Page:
It was just about perfect in every way. My gods. Sparse, barren, powerful. Storytelling at its best, inviting the reader inside the world, treating the reader as an intelligent being with life experience who doesn’t need motivations, emotion or reaction explained to them. A young woman leaves Stockholm for rural Sweden to live with her boyfriend, but the relationship ends almost as soon as she arrives. She decides to stay anyway and begins building a new life for herself. Those are the facts but really it’s a portrait of loneliness, of depression, a true existentialist exploration that trusts you to fill in the blanks yourself. I enjoyed this so much I immediately bought everything else Nordisk have put out (having already bought half of their output last time). I cannot recommend this enough.
The Last Illusion by Porochista Khakpour
Another book that came my way via Viet Thanh Nguyen (after The Mountain Sings by Nguyễn Phan Quế Mai) is The Last Illusion by Porochista Khakpour. She wrote a stunning essay in The Displaced: Refugee Writers of Refugee Lives which Nguyen edited, and I immediately went out and bought this novel off the back of it. There’s something of the Salman Rushdie about this story of a feral boy raised amongst birds, particularly in the opening section, but if you aren’t a Rushdie fan (as I know many aren’t, but I am) then don’t let that comparison put you off. Khakpour has a style unlike anything I’ve encountered, absolutely contemporary in its mix of intellectual clarity, smart-casual register and confident, almost fashionable lilt. The narrative voice is compulsive, impossible not to like, inviting you in to see wonders. I’ve never read anything like this before, and I’ll be buying everything Khakpour has published as soon as is humanly possible. (Note, I did).
The Lowland by Jhumpa Lahiri
The Lowland by Jhumpa Lahiri was the last-but-one on my Kindle tbr backlog, but one of the best. I’m obviously very late to the party on this one but I’m really glad I arrived at all. This ticks so many boxes for me, from the politics, through the differing perspectives on immigrant experiences, to a plot that covers an entire lifespan without dragging or jumping too much. Lahiri is another author whose back catalogue is getting added to the shopping list.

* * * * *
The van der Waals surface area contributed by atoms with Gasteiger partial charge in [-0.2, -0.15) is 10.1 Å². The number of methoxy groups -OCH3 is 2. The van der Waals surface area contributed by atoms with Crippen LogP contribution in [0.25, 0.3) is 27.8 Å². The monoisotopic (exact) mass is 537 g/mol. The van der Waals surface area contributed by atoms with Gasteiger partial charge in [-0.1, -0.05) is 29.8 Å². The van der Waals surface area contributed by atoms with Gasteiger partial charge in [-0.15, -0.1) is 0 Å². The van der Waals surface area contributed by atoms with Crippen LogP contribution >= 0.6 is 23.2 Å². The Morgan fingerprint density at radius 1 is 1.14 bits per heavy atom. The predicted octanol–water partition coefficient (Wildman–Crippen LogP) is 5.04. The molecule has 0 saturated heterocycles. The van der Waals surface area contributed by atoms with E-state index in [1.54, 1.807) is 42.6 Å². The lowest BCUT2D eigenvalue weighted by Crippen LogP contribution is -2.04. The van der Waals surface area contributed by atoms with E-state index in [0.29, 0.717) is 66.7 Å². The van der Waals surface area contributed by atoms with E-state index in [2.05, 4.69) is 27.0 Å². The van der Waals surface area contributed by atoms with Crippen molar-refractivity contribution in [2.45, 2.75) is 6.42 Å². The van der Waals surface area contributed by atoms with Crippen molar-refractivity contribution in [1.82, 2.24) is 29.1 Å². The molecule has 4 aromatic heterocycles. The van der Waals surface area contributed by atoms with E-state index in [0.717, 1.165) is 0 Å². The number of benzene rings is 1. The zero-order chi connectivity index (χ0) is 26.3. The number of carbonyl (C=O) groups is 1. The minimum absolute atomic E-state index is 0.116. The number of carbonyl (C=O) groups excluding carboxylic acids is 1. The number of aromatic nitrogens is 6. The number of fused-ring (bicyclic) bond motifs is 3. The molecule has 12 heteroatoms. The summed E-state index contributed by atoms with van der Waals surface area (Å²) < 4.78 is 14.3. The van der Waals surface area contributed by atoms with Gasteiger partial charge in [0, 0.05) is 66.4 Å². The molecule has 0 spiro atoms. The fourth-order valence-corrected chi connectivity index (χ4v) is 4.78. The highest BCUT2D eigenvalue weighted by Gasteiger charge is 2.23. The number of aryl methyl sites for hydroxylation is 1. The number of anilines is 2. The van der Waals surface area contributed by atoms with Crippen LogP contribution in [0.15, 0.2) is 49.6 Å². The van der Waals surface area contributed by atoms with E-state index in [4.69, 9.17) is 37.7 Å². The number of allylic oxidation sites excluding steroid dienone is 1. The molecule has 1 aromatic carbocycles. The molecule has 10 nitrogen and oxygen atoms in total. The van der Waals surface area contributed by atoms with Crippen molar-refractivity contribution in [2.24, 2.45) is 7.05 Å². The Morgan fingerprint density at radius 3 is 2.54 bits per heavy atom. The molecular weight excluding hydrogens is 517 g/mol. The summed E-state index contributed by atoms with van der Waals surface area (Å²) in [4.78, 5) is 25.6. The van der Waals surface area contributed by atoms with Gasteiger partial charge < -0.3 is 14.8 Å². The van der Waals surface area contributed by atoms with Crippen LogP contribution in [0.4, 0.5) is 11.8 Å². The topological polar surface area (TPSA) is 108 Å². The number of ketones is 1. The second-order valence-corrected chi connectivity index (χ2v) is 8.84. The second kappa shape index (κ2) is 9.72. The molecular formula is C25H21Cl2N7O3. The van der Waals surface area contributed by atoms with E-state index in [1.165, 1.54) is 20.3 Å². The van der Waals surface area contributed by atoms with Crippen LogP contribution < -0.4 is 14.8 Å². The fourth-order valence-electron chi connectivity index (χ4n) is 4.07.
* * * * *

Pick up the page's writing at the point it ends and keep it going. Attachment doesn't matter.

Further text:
The Pharmacist by Rachelle Atalla
Muggles (non-publishing people) often underestimate the power of word of mouth and simple reader to reader recommendations either in person or online. Nothing - literally nothing - sells more books than a quick tweet, a casual mention, or a good old chat about recent reads. Let me use Rachelle Atalla’s The Pharmacist to illustrate. Rachelle wrote a screenplay for a short film that a friend of mine directed (Trifle, fact fans). He tweeted that her debut novel was coming out and that it was good. On the back of that, without any idea what the book was about, I ordered my copy. Got it. Read it. Loved it. Now I’m on here passing on the word again. You want to help a writer out? Post about their books - you cannot buy that kind of publicity. The novel itself is an original take on the post-apocalyptic sci-fi trope. Wolfe is the titular drug dispenser trapped underground after an unnamed disaster befell the world. Her job brings her into contact with the entire population, as fighting illness is a huge part of their ongoing survival. This puts her in prime position to witness the slow unravelling of the community but also brings her unwanted attention.
Kraken by China Mieville
Usually when I go hiking and camping I take something appropriate - Gary Snyder, maybe, Linda Cracknell or Robert MacFarlane. Not this time. People and creatures with magical ability charging all over London trying to avert the apocalypse and find a missing pickled giant squid isn’t the easiest mesh with relaxed surroundings but I picked up Kraken while in Tokyo, was hooked from chapter one and couldn’t leave it behind. The sheer number of ideas contained within this book is unfathomable, and this is just one in a career of astounding books. I’ve only scratched the surface of Mieville’s oeuvre (The City and the City is still my favourite) so I’ll be stocking up on more soon.
Note: the Tawada and Lahiri books were electronic copies, so they aren’t in the photo.
Tokyo redux and the Tawada book have been on my nightstand for months. I definitely need to get to them. I also have a copy of the mountains sing, which I bought in early 2021 but I wasn’t able to really read it because it was so sad. Anyway this was a great list. And I would love to read your article About scattered all over the earth.